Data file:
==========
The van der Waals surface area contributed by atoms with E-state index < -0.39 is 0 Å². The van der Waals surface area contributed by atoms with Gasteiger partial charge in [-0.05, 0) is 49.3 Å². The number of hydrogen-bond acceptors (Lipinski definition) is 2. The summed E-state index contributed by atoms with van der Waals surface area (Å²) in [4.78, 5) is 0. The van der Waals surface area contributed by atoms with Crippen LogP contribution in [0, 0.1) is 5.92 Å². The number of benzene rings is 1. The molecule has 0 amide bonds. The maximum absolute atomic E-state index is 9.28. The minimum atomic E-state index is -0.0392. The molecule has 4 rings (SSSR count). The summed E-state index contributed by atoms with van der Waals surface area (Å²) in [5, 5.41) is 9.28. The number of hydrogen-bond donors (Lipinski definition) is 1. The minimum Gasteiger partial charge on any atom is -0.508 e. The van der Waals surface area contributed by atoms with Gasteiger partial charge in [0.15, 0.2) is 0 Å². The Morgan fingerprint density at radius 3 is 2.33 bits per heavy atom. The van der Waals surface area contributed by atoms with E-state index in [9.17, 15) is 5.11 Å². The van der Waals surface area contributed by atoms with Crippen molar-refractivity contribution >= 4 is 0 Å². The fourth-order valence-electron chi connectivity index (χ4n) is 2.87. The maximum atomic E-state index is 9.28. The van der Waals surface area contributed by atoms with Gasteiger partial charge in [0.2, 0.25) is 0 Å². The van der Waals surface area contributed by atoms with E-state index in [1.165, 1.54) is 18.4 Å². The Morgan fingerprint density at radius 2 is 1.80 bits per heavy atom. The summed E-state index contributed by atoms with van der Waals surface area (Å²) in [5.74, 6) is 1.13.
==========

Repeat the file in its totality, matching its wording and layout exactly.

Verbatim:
The van der Waals surface area contributed by atoms with E-state index < -0.39 is 0 Å². The van der Waals surface area contributed by atoms with Gasteiger partial charge in [-0.05, 0) is 49.3 Å². The number of hydrogen-bond acceptors (Lipinski definition) is 2. The summed E-state index contributed by atoms with van der Waals surface area (Å²) in [4.78, 5) is 0. The van der Waals surface area contributed by atoms with Crippen LogP contribution in [0, 0.1) is 5.92 Å². The number of benzene rings is 1. The molecule has 0 amide bonds. The maximum absolute atomic E-state index is 9.28. The minimum atomic E-state index is -0.0392. The molecule has 4 rings (SSSR count). The summed E-state index contributed by atoms with van der Waals surface area (Å²) in [5, 5.41) is 9.28. The number of hydrogen-bond donors (Lipinski definition) is 1. The minimum Gasteiger partial charge on any atom is -0.508 e. The van der Waals surface area contributed by atoms with Gasteiger partial charge in [0.15, 0.2) is 0 Å². The Morgan fingerprint density at radius 3 is 2.33 bits per heavy atom. The van der Waals surface area contributed by atoms with E-state index in [9.17, 15) is 5.11 Å². The van der Waals surface area contributed by atoms with Crippen molar-refractivity contribution >= 4 is 0 Å². The fourth-order valence-electron chi connectivity index (χ4n) is 2.87. The maximum atomic E-state index is 9.28. The van der Waals surface area contributed by atoms with Gasteiger partial charge in [0.2, 0.25) is 0 Å². The van der Waals surface area contributed by atoms with E-state index in [1.165, 1.54) is 18.4 Å². The Morgan fingerprint density at radius 2 is 1.80 bits per heavy atom. The summed E-state index contributed by atoms with van der Waals surface area (Å²) in [5.74, 6) is 1.13.